Loss under 35 USC 101 dooms appellant in Shaper
In Ex parte Shaper, all 20 claims were found not patentable under 35 USC 101, even though appellant prevailed on 112 P2 issues.
We note that claim 1 does not require that the computer perform the guaranteeing step. Therefore, we find that this recitation of a “computer” is, at best, a nominal recitation of a machine and provides no meaningful limits on the scope of the claim. See Gottschalk v. Benson, 409 U.S. 63, 71-72 (1972) and Parker v. Flook, 437 U.S. 584, 590 (1978).
Second, Appellant argues that transforming transaction data into predictive data satisfies the transformation test. However, “[t]he mere manipulation or reorganization of data . . . does not satisfy the transformation prong.” CyberSource Corp. v. Retail Decisions, Inc., 654 F.3d 1366, 1375 (Fed. Cir. 2011).
The appellants prevailed on the rejection under 112 P 2:
A claim is considered indefinite under 35 U.S.C. § 112, second paragraph, if it does not reasonably apprise those skilled in the art of its scope. IPXL Holdings, L.L.C. v. Amazon.com, Inc., 430 F.3d 1377, 1383-84 (Fed. Cir. 2005). Only when a claim remains insolubly ambiguous, without a discernible meaning after all reasonable attempts at construction, must a court declare it indefinite. ExxonResearch & Eng'g Co. v. United States, 265 F.3d 1371, 1375 (Fed. Cir. 2001).
As to obviousness:
At the crux of these arguments, is a dispute as to whether one of ordinary skill in the art would have found it obvious to use a third-party to guarantee against the risk of non-payment in card-not-present transactions, given the teachings of the prior art. (...)
Given this, we agree with the Examiner that one of ordinary skill in the art would have found it obvious to use a third-party guarantor of card-present transactions in a card-not-present transaction. We note that the Appellant’s own Specification describes that third-party guarantors for checks (another type of payment method) were previously known in the art. Spec. 1:19-23. We find that the Examiner has established a prima facie showing of obviousness.
To rebut the Examiner’s prima facie showing of obviousness, the Appellant submits evidence of secondary considerations of unexpected results or unpredictability.
To be given substantial weight in the determination of obviousness or nonobviousness, evidence of secondary considerations must be relevant to the subject matter as claimed, and therefore we must determine whether there is a nexus between the merits of the claimed invention and the evidence of secondary considerations. Ashland Oil, Inc. v. Delta Resins & Refractories, Inc., 776 F.2d 281, 305 n.42 (Fed. Cir. 1985), cert. denied, 475 U.S. 1017 (1986). Here, inventor Mr. Shaper’s Affidavit merely asserts, in pertinent part, that:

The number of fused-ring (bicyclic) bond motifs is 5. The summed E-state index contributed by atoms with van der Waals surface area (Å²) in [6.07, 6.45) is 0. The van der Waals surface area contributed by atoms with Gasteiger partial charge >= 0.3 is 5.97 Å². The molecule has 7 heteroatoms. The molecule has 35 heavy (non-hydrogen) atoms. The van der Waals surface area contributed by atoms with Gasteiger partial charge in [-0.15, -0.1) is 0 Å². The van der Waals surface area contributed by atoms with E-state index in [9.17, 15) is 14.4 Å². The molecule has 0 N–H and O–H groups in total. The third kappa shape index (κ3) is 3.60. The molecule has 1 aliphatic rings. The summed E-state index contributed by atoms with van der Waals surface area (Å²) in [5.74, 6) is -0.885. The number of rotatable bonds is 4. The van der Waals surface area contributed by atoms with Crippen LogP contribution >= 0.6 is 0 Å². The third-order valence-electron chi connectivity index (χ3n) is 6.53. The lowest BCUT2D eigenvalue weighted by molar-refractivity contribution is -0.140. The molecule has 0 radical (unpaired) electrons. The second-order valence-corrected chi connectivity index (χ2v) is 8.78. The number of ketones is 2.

1) “the level in risk involved in accepting “card not presented” transactions for a merchant is at least an order of magnitude beyond that for card presented transactions;”
2) “it was not obvious that my invention would work for its intended purpose;” and
3) “it was necessary to test prototypes of my invention to prove to myself, and to commercial entities interested in implementing the invention, that the invention would work for its intended purpose.”
Evidence Appx. Attachment F, p. 2. Mr. Shaper’s Affidavit does not provide any details regarding the
tested prototypes or invention mentioned in the Affidavit in order to establish a nexus with the claimed invention.
As to teaching away
Finally, as to the Appellant’s numerous arguments that the prior art teaches away from the Examiner’s combination (for example see App. Br. 17),
A reference may be said to teach away when a person of ordinary skill, upon reading the reference, would be discouraged from following the path set out in the reference, or would be led in a direction divergent from the path that was taken by the applicant. The degree of teaching away will of course depend on the particular facts; in general, a reference will teach away if it suggests that the line of development flowing from the reference's disclosure is unlikely to be productive of the result sought by the applicant.
In re Gurley, 27 F.3d 551, 553 (Fed. Cir. 1994); see KSR Int'l Co. v. Teleflex, Inc., 550 U.S. 398, 416 (2007) (explaining that when the prior art teaches away from a combination, that combination is more likely to be nonobvious). We see nothing in Nair, Weller, or Gopinathan that discourages or criticizes the Examiner’s proposed modification of Nair to include card-not-present transactions.